On December 23, 2022, US Congress approved a year-end omnibus legislative package, Consolidated Appropriations Act, 2023 (CAA 2023), which consists of all 12 fiscal year 2023 appropriations bills and numerous other provisions, including health policy changes. The healthcare provisions in this omnibus package extend key Medicare telehealth flexibilities and the temporary telehealth safe harbor for High Deductible Health Plans (HDHP) first-dollar coverage. The passing of the omnibus package presents a victory for industry advocates that have sought to extend the COVID-19 Medicare flexibilities and the HDHP safe harbor. The Medicare provisions will continue the flexibilities for providers and, coupled with the HDHP safe harbor, will enable beneficiaries to access expanded healthcare options through telehealth services. However, as the COVID-19 flexibilities and HDHP safe harbor are extended on a temporary basis through December 31, 2024, stakeholders will need to continue to engage with Congress on a more permanent solution.
On December 23, 2022, the US Congress approved a year-end omnibus legislative package, Consolidated Appropriations Act, 2023 (CAA 2023), which consists of all 12 fiscal year 2023 appropriations bills and numerous other provisions, including health policy changes. The healthcare provisions in this omnibus package extend key Medicare telehealth flexibilities and the temporary telehealth safe harbor for High Deductible Health Plans (HDHP) first-dollar coverage.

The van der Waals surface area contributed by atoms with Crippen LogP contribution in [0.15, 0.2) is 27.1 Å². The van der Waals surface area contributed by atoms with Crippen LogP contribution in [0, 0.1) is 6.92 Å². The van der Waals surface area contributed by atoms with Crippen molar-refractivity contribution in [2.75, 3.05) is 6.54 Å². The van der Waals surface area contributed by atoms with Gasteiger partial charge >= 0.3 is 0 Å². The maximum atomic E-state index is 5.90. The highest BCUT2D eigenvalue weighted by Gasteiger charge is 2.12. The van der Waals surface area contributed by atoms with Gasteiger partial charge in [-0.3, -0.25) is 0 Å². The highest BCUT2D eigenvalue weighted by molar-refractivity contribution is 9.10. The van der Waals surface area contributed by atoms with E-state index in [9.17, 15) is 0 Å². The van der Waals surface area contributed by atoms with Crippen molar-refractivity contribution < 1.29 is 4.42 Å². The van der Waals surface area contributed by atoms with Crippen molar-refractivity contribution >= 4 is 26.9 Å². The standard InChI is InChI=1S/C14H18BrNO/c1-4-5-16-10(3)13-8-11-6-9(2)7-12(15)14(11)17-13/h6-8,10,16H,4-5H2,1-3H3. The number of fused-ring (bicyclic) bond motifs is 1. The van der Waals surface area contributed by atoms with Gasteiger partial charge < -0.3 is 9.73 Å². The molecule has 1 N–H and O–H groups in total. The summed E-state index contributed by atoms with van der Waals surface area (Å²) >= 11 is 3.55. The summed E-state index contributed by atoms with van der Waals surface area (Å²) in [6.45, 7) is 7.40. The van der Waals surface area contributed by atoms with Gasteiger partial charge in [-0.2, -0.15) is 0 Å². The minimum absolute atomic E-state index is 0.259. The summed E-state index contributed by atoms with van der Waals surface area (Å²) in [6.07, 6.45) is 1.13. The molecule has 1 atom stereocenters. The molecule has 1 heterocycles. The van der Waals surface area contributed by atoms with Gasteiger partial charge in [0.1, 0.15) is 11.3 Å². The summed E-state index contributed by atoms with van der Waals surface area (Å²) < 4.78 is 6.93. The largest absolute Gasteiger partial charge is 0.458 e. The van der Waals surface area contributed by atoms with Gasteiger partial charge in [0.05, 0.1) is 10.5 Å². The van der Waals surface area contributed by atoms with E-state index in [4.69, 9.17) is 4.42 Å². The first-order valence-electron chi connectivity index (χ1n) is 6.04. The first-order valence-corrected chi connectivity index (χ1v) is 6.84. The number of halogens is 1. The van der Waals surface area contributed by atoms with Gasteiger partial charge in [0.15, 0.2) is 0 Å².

Extension of Medicare Flexibilities Under The Omnibus Bill
Historically, Medicare has provided coverage for telehealth services in instances where patients would otherwise be geographically distant from approved providers (e.g., physicians, nurse practitioners and clinical psychologists). Section 1834(m) of the Social Security Act provides that telehealth services are covered if the beneficiary is seen: (1) at an approved “originating site” (e.g., physician office, hospital or skilled nursing facility) that is located within a rural Health Professional Shortage Area that is either outside of a Metropolitan Statistical Area (MSA), in a rural census tract or in a county outside of an MSA; (2) by an approved provider; (3) for a defined set of services, including consultations, office visits, pharmacological management and individual and group diabetes self-management training services; and (4) using certain telecommunications technologies.